The Pupil of Pleasure: or, the New System Illustrated. Inscribed to Mrs. Eugenia Stanhope, Editor of Lord Chesterfield’s Letters
London: Printed for G. Robinson, and J. Bew, in Pater-Noster-Row, 1776. Two twelvemo volumes, measuring 6.5 x 4 inches: xv, , 230; , 252. Contemporary half-calf, spines ruled and numbered in gilt, red morocco spine labels, pale blue marbled boards with vellum corners. Early book labels of Thomas Hammond Foxcroft to pastedowns, Foxcroft’s signature to both titles, additional early ink signatures to half-titles. Light shelfwear to bindings, final three leaves of Volume II with short scored cuts (no loss).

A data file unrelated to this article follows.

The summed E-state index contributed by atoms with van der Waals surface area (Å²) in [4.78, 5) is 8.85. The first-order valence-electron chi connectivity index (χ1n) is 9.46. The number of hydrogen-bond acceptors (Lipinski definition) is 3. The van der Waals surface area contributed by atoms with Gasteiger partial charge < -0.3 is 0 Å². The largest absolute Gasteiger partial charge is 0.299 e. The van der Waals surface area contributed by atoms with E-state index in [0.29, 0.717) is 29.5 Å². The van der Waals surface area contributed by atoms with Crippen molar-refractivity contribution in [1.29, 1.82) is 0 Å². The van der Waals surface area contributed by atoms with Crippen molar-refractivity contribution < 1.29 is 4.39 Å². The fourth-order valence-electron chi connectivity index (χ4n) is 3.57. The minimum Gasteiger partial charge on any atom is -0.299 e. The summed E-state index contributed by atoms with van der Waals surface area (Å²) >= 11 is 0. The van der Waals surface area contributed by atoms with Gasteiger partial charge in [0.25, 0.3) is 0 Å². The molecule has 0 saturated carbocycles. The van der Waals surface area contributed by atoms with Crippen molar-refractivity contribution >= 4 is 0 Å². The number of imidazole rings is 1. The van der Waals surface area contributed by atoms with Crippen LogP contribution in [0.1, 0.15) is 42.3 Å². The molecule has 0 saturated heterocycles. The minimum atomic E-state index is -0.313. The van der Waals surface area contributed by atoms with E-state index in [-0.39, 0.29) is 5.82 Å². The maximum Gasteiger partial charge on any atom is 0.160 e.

First edition of this epistolary novel, published two years after the posthumous appearance of Lord Chesterfield’s Letters to His Son on the Art of Becoming a Man of the World and a Gentleman. In that controversial bestseller, Chesterfield advises his son to cultivate an open, inviting manner while steadily advancing his own interests: “take great care that the first impressions you give of yourself may be not only favorable, but pleasing, engaging, nay, seducing.” Samuel Johnson remarked that Chesterfield’s letters “teach the morals of a whore and the manners of a dancing-master.” Philip Sedley, the apt young hero of Pupil of Pleasure, takes “the divine Letters” as his gospel, moving to the spa town of Buxton to practice his pleasing, engaging, and seducing: “what our Garrick is to Shakespeare, I am resolved to be to Chesterfield – the living comment upon the dead text.” But what begins as a comic novel, featuring a naïve clergyman and his easily dazzled young wife, turns into a much darker cautionary tale, as Sedley sinks into real brutality and destroys multiple lives in his pursuit of pleasure. In justice to Chesterfield, one witness to Sedley’s fall observes that he “purposely pillaged the volume for the pernicious, and rejected the instructive.” Former clergyman Samuel Jackson Pratt (1749-1814), who wrote and acted under the pseudonym Courtney Melmoth, himself faced lifelong skepticism regarding his dubious marriage, finances, and morals. The frustrated fantasy of disarming his critics and triumphing over them animates Sedley’s character. OCLC locates ten holdings of this first edition worldwide, six in the United States: Harvard, Huntington, Newberry, Penn, Princeton, and Yale. A very good copy of a fascinating fictional critique.